Policy design and transfer

Authored by: Anne Schneider

Routledge Handbook of Public Policy

Print publication date:  November  2012
Online publication date:  December  2012

Print ISBN: 9780415782456
eBook ISBN: 9780203097571
Adobe ISBN: 9781136223259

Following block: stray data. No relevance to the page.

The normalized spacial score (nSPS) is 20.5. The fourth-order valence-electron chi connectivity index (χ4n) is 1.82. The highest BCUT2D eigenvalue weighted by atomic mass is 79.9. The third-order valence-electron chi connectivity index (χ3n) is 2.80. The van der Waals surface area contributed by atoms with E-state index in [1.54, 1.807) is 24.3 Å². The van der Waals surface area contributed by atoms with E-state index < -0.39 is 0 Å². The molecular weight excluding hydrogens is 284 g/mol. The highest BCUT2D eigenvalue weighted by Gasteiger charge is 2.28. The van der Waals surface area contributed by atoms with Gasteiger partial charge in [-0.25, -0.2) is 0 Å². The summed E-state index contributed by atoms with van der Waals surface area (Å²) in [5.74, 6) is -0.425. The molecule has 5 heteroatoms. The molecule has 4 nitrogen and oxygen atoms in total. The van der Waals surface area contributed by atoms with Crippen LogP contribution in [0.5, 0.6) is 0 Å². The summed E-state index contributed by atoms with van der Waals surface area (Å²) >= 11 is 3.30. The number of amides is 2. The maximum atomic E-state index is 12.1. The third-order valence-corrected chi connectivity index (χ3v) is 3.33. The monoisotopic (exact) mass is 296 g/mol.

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Policy design, whether conceptualized as a verb referring to the process of formulating public policy, or as a noun describing the content of public policy remains largely uncharted territory. This chapter reviews what we know about policy designs and develops ideas about how the study of policy design can contribute to an understanding of policy transfer and diffusion. Policy scholars have long been interested in understanding how policies are copied, stolen, or diffuse across jurisdictions, but much of the attention has been on the politics and geographic proximity of the “innovating” states—that is, the ones that were early adopters (Walker 1969). The focus in this chapter is on what types of policy designs are most likely to transfer and which ones may be subject to truncated transfer or to not move at all (Schneider and Ingram 1988). Theories of policy invention and expert decision-making suggest that individuals search through large amounts of relevant information stored in memory, reason by analogies, make comparisons, and either copy or simulate patterns of information to produce desired consequences. These consequences may focus on “good” public policy that resolves important collective problems, or on gaining political capital, or a broad array of more narrow-gauged goals. On the other hand, social psychologists have documented that even experts are subject to a wide range of cognitive biases, and these biases find their way into public policy designs (Kahneman et al. 1982). Rather than simply a benign process of efficient decision-making, cognitive biases may operate at the expense of policy that would serve democratic ends. In the remaining parts of this chapter, I will first explore policy designing as it commonly occurs with an emphasis on the role of decision heuristics and cognitive biases, and then develop a framework for analyzing policy design—that is, policy content. From the analysis of the elements of design found in almost all public policies, it is possible to identify a number of commonly copied designs and their implications for democracy.

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